"Female Genital Mutilation. A Joint WHO/UNICEF/UNFPA Statement." 1997
"Female Genital Mutilation: The Practice." WHO Information Package. 1994
"Visions and Discussions on Genital Mutilation of Girls. An International Survey." Jacqueline Smith, 1995.
"Caring for women with circumcision. A technical manual for healthcare providers." Nahid Toubia, Rainbo, 1999
"Socio-cultural aspects of female genital cutting." M. de Bruyn, KIT, 1998.
"Medical aspects of female genital mutilation." E. Leye, K. Roelens, M. Temmerman. International Center for Reproductive Health, University of Gent. 1998 CRLP Factsheet on FGC
"s Lands wijs, 's lands eer? Vrouwenbesnijdenis en Somalische vrouwen in Nederland". K. Bartels and I. Haaijer, 1992
"FGC management during pregnancy, childbirth and post-partum period.". Background paper for WHO Consultation, 15-17 October 1997, Geveva. Prof. H. Rushwan.
"Learning about social change. A research and evaluation guidebook using female circumcision as a case study". S. Izett, N. Toubia. Rainbo 1999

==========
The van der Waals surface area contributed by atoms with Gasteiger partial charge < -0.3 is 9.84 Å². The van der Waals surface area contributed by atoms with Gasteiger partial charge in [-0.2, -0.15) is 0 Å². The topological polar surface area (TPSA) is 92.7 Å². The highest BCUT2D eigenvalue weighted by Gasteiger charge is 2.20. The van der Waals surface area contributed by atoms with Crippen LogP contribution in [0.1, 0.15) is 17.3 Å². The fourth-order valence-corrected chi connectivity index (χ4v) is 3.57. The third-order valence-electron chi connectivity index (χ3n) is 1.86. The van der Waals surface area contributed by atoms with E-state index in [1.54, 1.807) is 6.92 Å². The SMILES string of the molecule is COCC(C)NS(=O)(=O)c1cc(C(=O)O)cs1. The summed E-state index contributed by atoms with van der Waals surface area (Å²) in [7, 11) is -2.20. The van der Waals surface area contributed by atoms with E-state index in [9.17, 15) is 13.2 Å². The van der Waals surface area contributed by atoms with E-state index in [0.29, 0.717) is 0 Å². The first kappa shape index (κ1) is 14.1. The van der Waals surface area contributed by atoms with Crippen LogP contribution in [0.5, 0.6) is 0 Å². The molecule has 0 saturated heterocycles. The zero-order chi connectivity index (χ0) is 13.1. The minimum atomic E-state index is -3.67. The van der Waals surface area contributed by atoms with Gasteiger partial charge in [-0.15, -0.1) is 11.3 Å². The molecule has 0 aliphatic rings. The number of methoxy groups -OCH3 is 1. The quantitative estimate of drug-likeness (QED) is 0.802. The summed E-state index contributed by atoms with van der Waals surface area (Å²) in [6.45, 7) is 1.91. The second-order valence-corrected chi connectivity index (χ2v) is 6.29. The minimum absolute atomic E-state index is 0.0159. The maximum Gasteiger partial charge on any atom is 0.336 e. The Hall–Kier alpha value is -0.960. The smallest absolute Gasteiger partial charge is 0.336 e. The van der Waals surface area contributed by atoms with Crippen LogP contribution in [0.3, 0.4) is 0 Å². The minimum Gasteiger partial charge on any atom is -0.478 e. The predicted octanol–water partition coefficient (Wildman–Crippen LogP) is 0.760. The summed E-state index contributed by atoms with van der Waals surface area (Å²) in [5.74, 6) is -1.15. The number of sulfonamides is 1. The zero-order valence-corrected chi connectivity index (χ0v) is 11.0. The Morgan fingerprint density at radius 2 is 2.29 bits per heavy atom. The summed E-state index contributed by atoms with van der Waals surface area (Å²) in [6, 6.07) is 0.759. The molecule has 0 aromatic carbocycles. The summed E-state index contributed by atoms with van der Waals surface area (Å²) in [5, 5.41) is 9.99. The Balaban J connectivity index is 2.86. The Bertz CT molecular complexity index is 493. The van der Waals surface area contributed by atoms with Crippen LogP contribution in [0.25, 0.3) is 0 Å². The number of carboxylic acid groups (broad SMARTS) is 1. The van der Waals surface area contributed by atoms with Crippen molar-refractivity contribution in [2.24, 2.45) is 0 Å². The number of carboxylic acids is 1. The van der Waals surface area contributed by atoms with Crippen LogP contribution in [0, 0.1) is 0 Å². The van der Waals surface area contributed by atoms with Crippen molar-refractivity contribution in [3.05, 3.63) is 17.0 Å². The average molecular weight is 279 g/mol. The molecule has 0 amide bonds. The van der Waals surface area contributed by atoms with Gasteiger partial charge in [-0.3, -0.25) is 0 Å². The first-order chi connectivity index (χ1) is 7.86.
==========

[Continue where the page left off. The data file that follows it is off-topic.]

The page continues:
"Towards the Eradication of Female Genital Mutilation in Egypt". M. Hekmati, 1999
ECOSOC document E/CN.4/Sub.2/1999/14 : "Third report on the situation regarding the elimination of traditional practices affecting the health of women and the girl child", by Ms. Halima Embarek Warzazi, pursuant to sub-commission resolution 1998/16
General Assembly document A/54/34 : "Traditional or customary practices affecting the health of women". Report of the Secretary-General
General Assembly document A/C.3/54/C.13 : "Traditional or customary practices affecting the health of women and girls".